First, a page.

EuFoA publishes two new shortpapers: EU aid in Armenia AND Poll: Oil and democracy in UK-Azerbaijan relations
Today, European Friends of Armenia published a paper “Oil and democracy in the UK-Azerbaijan relations – an opinion poll analysis”, in addition to a shortpaper “The EU’s assistance and development programmes in Armenia – an introduction with concrete examples” on EU aid in Armenia, issued on Wednesday 31 August 2011. Both documents are available on EuFoA’s website here.
“We prepared the EU aid shortpaper because our own opinion poll from November 2010 has shown that most people in Armenia have little or no information about what the EU actually does in Armenia. Our shortpaper on EU aid is a contribution to bridging this gap,” commented Dr Sargis Ghazaryan, Senior Research Fellow of EuFoA.
Dr Michael Kambeck, Secretary General of EuFoA, added “As our UK poll paper explains, over two-thirds of UK voters would penalise their government for close ties with a country that threatens its neighbour with war – as Azerbaijan is persistently and publicly doing. This data thus provides a reason for the British government to rethink its policy towards Azerbaijan. The UK should use its leverage over Azerbaijan to ensure that the latter’s negotiations with Armenia over Nagorno-Karabakh are conducted peacefully.”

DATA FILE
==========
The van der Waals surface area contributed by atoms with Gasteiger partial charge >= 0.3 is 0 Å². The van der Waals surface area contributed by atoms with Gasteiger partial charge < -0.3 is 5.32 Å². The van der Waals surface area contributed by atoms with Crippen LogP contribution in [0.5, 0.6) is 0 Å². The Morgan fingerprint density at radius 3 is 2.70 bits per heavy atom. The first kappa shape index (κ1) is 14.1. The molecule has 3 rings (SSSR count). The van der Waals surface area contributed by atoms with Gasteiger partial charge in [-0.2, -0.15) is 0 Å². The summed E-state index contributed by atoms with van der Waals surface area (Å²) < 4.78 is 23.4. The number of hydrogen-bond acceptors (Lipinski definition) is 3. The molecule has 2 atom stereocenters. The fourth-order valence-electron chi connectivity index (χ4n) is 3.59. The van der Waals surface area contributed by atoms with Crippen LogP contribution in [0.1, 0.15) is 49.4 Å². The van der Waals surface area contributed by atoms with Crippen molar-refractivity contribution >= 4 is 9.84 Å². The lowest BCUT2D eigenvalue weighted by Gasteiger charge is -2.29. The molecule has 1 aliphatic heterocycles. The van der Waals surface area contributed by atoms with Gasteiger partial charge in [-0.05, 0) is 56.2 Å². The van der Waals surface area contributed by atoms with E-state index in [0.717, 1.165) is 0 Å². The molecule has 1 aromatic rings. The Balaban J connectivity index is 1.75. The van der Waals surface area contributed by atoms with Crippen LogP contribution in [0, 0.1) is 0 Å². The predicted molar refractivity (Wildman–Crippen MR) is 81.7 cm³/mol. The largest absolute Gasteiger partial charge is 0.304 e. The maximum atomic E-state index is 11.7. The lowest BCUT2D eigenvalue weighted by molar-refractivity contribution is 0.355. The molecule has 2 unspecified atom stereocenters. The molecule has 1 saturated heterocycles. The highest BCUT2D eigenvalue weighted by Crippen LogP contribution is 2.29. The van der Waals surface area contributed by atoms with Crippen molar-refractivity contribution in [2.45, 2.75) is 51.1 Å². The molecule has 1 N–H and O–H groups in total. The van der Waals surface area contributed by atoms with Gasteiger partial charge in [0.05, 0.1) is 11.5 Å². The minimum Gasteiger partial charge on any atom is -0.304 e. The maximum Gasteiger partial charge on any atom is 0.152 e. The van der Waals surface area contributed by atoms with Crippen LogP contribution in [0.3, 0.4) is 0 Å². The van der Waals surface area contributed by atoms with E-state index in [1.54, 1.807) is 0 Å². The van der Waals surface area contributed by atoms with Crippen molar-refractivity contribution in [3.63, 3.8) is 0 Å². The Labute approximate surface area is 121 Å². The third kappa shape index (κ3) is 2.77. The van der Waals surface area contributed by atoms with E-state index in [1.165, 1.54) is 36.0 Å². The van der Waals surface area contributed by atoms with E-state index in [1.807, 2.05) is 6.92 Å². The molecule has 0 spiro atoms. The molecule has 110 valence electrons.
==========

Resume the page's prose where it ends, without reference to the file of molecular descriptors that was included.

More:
The EU aid paper presents an overview of the EU’s development projects in Armenia, providing an introduction to the EU’s cooperation mechanisms with its Eastern European neighbours. Using concrete examples, it explains the European Neighbourhood Policy and the Eastern Partnership.
The UK poll analyses UK-Azerbaijan relations in the light of a recent opinion poll, commissioned by the European Foundation for Democracy (www.europeandemocracy.org), on the importance of values in British foreign policy. Since the United Kingdom and Azerbaijan have a relationship largely determined by trade in oil and gas, it also highlights the UK’s leverage in the South Caucasus and how it could be used to prevent the re-emergence of war in Nagorno-Karabakh. It is noteworthy that the UK public is starting to debate the perceived “too tight” links of leading British decision makers with the Azerbaijani government, irrespective of Baku’s highly problematic human rights record and the repeated war threats.
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